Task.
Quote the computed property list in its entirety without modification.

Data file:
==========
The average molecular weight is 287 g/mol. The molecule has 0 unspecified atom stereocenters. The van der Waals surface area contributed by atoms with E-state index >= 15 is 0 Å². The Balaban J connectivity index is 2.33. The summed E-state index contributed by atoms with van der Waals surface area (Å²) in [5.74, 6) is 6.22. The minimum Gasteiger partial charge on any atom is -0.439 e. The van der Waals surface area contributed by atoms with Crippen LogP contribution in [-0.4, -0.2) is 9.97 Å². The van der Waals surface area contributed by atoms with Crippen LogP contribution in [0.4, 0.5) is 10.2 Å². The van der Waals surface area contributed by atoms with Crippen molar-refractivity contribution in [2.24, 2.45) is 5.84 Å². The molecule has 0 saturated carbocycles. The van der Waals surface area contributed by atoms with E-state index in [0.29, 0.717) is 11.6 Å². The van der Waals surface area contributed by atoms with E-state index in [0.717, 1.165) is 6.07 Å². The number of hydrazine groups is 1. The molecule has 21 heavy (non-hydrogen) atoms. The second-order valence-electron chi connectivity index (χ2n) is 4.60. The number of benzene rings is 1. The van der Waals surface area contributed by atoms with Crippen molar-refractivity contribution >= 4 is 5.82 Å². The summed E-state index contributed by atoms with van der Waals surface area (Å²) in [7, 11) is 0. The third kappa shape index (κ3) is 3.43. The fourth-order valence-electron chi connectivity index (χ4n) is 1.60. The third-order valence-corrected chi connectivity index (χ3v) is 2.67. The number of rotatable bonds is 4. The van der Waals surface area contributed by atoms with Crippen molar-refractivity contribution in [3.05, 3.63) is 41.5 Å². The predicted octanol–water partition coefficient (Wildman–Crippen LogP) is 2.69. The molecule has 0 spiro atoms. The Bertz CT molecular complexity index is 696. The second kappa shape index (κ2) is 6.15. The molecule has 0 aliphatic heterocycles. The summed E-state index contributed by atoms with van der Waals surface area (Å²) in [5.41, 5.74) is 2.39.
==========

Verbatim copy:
The average molecular weight is 287 g/mol. The molecule has 0 unspecified atom stereocenters. The van der Waals surface area contributed by atoms with E-state index >= 15 is 0 Å². The Balaban J connectivity index is 2.33. The summed E-state index contributed by atoms with van der Waals surface area (Å²) in [5.74, 6) is 6.22. The minimum Gasteiger partial charge on any atom is -0.439 e. The van der Waals surface area contributed by atoms with Crippen LogP contribution in [-0.4, -0.2) is 9.97 Å². The van der Waals surface area contributed by atoms with Crippen LogP contribution in [0.4, 0.5) is 10.2 Å². The van der Waals surface area contributed by atoms with Crippen molar-refractivity contribution in [2.24, 2.45) is 5.84 Å². The molecule has 0 saturated carbocycles. The van der Waals surface area contributed by atoms with E-state index in [0.29, 0.717) is 11.6 Å². The van der Waals surface area contributed by atoms with E-state index in [0.717, 1.165) is 6.07 Å². The number of hydrazine groups is 1. The molecule has 21 heavy (non-hydrogen) atoms. The second-order valence-electron chi connectivity index (χ2n) is 4.60. The number of benzene rings is 1. The van der Waals surface area contributed by atoms with Crippen molar-refractivity contribution >= 4 is 5.82 Å². The summed E-state index contributed by atoms with van der Waals surface area (Å²) in [7, 11) is 0. The third kappa shape index (κ3) is 3.43. The fourth-order valence-electron chi connectivity index (χ4n) is 1.60. The third-order valence-corrected chi connectivity index (χ3v) is 2.67. The number of rotatable bonds is 4. The van der Waals surface area contributed by atoms with Crippen molar-refractivity contribution in [3.05, 3.63) is 41.5 Å². The predicted octanol–water partition coefficient (Wildman–Crippen LogP) is 2.69. The molecule has 0 spiro atoms. The Bertz CT molecular complexity index is 696. The second kappa shape index (κ2) is 6.15. The molecule has 0 aliphatic heterocycles. The summed E-state index contributed by atoms with van der Waals surface area (Å²) in [5.41, 5.74) is 2.39.